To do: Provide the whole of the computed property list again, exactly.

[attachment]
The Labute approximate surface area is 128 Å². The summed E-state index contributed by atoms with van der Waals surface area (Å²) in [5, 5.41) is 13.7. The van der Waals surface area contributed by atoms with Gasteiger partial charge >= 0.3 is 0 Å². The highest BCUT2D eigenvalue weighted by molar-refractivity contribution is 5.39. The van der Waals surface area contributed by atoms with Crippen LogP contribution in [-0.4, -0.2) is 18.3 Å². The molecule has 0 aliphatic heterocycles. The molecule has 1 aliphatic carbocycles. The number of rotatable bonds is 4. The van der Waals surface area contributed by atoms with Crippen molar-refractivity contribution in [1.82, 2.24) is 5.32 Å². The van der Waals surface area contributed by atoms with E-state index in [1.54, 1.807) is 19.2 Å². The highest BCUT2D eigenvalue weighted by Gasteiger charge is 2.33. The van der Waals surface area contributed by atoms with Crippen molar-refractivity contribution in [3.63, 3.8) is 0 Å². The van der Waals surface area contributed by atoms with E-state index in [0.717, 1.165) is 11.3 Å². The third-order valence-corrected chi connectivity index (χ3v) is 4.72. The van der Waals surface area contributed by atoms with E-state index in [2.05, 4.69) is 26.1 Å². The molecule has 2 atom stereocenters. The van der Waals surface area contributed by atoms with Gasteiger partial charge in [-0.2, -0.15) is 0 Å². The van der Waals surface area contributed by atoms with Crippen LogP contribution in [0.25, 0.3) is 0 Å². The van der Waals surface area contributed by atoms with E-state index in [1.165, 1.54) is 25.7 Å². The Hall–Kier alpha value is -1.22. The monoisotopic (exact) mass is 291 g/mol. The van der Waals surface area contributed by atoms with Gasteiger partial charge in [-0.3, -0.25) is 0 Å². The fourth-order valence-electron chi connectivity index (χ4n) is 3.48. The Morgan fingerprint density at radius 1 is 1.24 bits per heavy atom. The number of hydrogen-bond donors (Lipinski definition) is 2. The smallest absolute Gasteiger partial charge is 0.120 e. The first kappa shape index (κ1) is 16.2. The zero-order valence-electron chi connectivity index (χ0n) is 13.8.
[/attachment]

The Labute approximate surface area is 128 Å². The summed E-state index contributed by atoms with van der Waals surface area (Å²) in [5, 5.41) is 13.7. The van der Waals surface area contributed by atoms with Gasteiger partial charge >= 0.3 is 0 Å². The highest BCUT2D eigenvalue weighted by molar-refractivity contribution is 5.39. The van der Waals surface area contributed by atoms with Crippen LogP contribution in [-0.4, -0.2) is 18.3 Å². The molecule has 0 aliphatic heterocycles. The molecule has 1 aliphatic carbocycles. The number of rotatable bonds is 4. The van der Waals surface area contributed by atoms with Crippen molar-refractivity contribution in [1.82, 2.24) is 5.32 Å². The van der Waals surface area contributed by atoms with E-state index in [1.54, 1.807) is 19.2 Å². The highest BCUT2D eigenvalue weighted by Gasteiger charge is 2.33. The van der Waals surface area contributed by atoms with Crippen molar-refractivity contribution in [3.63, 3.8) is 0 Å². The van der Waals surface area contributed by atoms with E-state index in [0.717, 1.165) is 11.3 Å². The third-order valence-corrected chi connectivity index (χ3v) is 4.72. The van der Waals surface area contributed by atoms with E-state index in [2.05, 4.69) is 26.1 Å². The molecule has 2 atom stereocenters. The van der Waals surface area contributed by atoms with Gasteiger partial charge in [-0.2, -0.15) is 0 Å². The van der Waals surface area contributed by atoms with Crippen LogP contribution in [0.25, 0.3) is 0 Å². The van der Waals surface area contributed by atoms with E-state index in [1.165, 1.54) is 25.7 Å². The Hall–Kier alpha value is -1.22. The monoisotopic (exact) mass is 291 g/mol. The van der Waals surface area contributed by atoms with Gasteiger partial charge in [-0.3, -0.25) is 0 Å². The fourth-order valence-electron chi connectivity index (χ4n) is 3.48. The Morgan fingerprint density at radius 1 is 1.24 bits per heavy atom. The number of hydrogen-bond donors (Lipinski definition) is 2. The smallest absolute Gasteiger partial charge is 0.120 e. The first kappa shape index (κ1) is 16.2. The zero-order valence-electron chi connectivity index (χ0n) is 13.8.